Everyone likes to link their political agenda to the message of a popular pope, but Bernie Sanders is really leaning into the most radical elements of Pope Francis's preaching in order to help bolster his case that the country needs a dramatic new direction in policy rather than the kind of continuity with the Obama administration that Hillary Clinton would represent.
This element of radical anti-capitalism in the pope's preaching has deep roots in Catholic Church doctrine but has, naturally, not been welcome in conservative circles.
But it also highlights a bit of a tension in Sanders's own thought. He's a self-described democratic socialist, but in most of his policy prescriptions he doesn't seem to be actually calling for the nationalization of industry. When Ezra Klein asked him what socialism means to him, Sanders essentially described the generous welfare states of Sweden, Denmark, and Finland as his goal.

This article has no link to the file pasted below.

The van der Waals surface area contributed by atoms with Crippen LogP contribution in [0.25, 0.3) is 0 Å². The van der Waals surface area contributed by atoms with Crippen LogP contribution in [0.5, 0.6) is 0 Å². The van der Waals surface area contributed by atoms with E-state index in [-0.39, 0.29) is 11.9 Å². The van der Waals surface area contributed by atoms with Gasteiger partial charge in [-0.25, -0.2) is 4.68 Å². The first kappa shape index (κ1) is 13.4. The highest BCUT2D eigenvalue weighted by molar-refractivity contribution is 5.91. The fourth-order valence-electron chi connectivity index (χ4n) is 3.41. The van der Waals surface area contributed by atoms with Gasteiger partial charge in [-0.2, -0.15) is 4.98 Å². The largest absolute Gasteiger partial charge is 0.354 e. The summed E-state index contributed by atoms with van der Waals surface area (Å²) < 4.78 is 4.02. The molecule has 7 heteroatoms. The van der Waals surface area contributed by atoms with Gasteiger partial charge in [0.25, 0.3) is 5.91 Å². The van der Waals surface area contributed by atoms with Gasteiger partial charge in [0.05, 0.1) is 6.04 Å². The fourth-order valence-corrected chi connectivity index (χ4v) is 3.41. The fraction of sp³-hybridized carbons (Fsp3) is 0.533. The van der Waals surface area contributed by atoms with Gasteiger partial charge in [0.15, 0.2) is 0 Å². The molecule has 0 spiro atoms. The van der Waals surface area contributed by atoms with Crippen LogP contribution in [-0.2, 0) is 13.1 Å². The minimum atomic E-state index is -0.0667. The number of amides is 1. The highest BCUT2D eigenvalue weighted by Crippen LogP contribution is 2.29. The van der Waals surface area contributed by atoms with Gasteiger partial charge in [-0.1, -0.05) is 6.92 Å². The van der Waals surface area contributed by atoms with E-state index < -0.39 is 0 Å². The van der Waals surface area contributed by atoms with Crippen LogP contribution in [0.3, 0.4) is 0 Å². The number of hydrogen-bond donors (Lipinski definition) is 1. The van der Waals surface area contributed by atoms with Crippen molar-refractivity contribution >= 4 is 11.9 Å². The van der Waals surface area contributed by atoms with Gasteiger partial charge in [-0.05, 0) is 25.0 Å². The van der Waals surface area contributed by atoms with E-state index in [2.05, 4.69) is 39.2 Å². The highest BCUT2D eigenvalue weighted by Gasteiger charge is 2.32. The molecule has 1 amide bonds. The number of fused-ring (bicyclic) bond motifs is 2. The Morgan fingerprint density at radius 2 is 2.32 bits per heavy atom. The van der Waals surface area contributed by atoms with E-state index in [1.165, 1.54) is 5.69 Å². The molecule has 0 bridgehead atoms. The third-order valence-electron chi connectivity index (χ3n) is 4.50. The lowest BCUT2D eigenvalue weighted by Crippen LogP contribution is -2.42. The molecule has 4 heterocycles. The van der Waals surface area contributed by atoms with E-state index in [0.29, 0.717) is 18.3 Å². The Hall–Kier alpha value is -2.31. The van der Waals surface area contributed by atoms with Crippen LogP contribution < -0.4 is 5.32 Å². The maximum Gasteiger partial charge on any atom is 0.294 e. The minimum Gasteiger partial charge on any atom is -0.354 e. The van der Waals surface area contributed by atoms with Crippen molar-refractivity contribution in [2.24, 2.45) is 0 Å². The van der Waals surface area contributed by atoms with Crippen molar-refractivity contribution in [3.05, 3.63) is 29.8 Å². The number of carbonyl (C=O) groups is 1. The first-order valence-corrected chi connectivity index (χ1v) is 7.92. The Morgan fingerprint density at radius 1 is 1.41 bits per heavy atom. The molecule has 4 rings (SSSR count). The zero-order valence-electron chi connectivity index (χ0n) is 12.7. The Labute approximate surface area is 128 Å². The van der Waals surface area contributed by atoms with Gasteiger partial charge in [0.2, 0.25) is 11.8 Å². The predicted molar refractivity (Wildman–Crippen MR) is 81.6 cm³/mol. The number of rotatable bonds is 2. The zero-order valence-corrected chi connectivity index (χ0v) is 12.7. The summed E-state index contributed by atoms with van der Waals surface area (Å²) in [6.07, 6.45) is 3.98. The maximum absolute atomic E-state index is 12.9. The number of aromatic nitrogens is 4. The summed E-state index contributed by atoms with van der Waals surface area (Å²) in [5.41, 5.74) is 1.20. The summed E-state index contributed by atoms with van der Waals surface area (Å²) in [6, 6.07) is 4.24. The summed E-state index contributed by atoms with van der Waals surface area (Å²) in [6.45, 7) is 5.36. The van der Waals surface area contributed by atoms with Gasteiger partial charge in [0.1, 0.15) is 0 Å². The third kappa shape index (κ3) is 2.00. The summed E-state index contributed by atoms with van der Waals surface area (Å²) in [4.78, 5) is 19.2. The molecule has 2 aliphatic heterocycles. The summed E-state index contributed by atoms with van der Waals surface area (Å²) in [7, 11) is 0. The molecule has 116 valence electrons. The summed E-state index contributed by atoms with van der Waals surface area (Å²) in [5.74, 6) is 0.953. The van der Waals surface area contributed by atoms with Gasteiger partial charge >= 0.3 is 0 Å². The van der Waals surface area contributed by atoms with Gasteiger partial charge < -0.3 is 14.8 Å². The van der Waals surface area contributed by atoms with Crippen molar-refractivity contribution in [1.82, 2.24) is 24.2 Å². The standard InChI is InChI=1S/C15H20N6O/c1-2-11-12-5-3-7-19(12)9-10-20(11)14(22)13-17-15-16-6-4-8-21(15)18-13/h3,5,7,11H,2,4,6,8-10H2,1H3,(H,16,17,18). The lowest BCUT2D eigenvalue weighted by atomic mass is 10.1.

There's a big difference between where those countries are and where the US is, in terms of the level of taxation, the generosity of the welfare state, and simply the quality of public agencies. But a Nordic welfare state is really not this kind of entirely new non-capitalist society that Sanders and the pope are talking about.